The Industrial Strategy Council’s research paper, UK Skills Mismatch in 2030, argues that the UK’s skills gap is predicted to worsen significantly over the next decade. One of the paper’s key findings is that 2.1 million workers are likely to be acutely under-skilled in at least one core management skill such as leadership, decision-making or advanced communication. One way to address this challenge is for businesses and employer organisations to work more closely with higher education institutions. This could be collaborating with academic teaching staff to shape some degree course content, developing ‘real world’ projects that will support students to acquire the skills, behaviour and knowledge required in the workplace. Dr Angliss talks about an opportunity for local and regional employers to work on the consultancy project module for final year students and the challenge module (focussing on the UN sustainable development goals) for second year students at Plymouth Business School.
Getting down to business
Our role as lecturers and teaching academics is to identify, nurture and support talent; to offer our students opportunities and experiences that enable them to grow and develop their skills whilst in higher education, ensuring they transition to the next stage of their lives ready to embark on their careers.
The Business School’s students come from a diverse range of backgrounds; some may have had limited exposure to the business world before studying here. Perhaps their only engagement with businesses growing up was as a shopper in a supermarket, a customer in a cafe or spending leisure time at the cinema. To broaden students’ exposure to the business world, we endeavour to offer them opportunities to engage with a range of businesses at a local, regional, national and international level. Through opportunities like the challenge and consultancy project modules, students take on a real world business conundrum, overseen and assessed by external employer organisations.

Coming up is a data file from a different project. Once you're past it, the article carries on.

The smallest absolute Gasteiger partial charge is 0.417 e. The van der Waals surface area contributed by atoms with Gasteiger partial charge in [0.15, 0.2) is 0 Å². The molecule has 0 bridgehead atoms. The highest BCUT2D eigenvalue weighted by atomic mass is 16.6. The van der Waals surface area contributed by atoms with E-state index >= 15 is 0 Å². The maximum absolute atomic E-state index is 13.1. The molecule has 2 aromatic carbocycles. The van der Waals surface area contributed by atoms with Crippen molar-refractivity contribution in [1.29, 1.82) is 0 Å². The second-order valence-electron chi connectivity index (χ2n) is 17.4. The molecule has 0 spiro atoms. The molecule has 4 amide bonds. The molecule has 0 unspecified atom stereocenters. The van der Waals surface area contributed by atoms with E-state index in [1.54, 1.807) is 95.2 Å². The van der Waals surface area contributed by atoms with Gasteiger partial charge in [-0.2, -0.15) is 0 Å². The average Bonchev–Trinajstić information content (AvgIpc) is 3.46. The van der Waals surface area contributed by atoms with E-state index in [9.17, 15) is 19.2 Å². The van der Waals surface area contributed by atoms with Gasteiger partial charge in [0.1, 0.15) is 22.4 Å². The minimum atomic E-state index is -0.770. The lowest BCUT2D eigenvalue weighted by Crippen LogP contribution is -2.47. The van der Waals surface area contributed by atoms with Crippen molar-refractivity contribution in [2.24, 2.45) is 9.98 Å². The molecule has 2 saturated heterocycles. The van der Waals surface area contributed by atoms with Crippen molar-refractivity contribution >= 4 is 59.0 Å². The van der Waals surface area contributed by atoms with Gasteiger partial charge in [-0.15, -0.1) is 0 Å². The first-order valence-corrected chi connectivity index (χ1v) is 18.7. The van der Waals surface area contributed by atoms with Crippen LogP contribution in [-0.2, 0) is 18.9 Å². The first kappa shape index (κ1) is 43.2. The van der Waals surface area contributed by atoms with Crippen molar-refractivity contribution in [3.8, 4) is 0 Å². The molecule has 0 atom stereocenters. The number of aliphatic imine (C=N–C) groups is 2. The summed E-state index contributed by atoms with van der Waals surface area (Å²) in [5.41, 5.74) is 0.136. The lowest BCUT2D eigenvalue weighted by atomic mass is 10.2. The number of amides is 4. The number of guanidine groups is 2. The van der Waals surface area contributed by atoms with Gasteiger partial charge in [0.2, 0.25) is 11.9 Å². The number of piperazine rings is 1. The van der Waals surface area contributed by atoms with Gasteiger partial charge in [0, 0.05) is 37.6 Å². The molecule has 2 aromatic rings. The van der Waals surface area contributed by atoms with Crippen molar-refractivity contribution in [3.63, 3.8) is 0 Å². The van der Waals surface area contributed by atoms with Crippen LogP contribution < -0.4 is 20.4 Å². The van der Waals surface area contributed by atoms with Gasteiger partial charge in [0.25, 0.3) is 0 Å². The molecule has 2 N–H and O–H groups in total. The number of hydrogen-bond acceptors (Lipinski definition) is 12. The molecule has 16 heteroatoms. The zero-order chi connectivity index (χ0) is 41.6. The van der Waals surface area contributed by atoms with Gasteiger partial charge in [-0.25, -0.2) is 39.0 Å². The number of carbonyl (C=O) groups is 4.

Employers who engage with us at the university, and contribute to elements of the degree curriculum, get acquainted with our students early and before they embark on their professional careers.
As the workplace evolves, we have seen that these students (the next generation of employees) have different expectations of work. Many want their career choices to be more values-driven and are looking for an employer or organisation whose values align with theirs. They want their work to contribute to the greater good and seeking more flexibility in how, when and where they work. Businesses looking to hire recent graduates are increasingly required to focus more on their ‘employer brand offering’ to attract the next generation of engaged, skilled and hardworking people.
Employers who engage with the business school and contribute to degree course content have a chance to use this engagement to good effect. They witness first-hand what motivates, enthuses and inspires our students as future employees. This gives them insights into how they could position their ‘brand’ as employers.
Open for business
We have re-launched our undergraduate programmes across the school, ensuring we are keeping up to date with industry trends and producing employment-ready graduates.
The consultancy module foresees students working in small groups of five to six people responding to a real-life business challenge, shaped and developed with an external business. Each project group engages with their chosen organisation, discusses the project brief and agrees the project deliverables. The students then work together conducting market research, assessing the business environment and operations as well as exploring resource use and ways to identify potential cost savings.
Employers can choose a consultancy project scenario where students need to develop and nurture the particular skills that employer may require. Perhaps those skills are in short supply regionally. Through their involvement, the employer can grow the talent pool and raise the students’ awareness of skills that are in high demand; skills that make graduates more employable.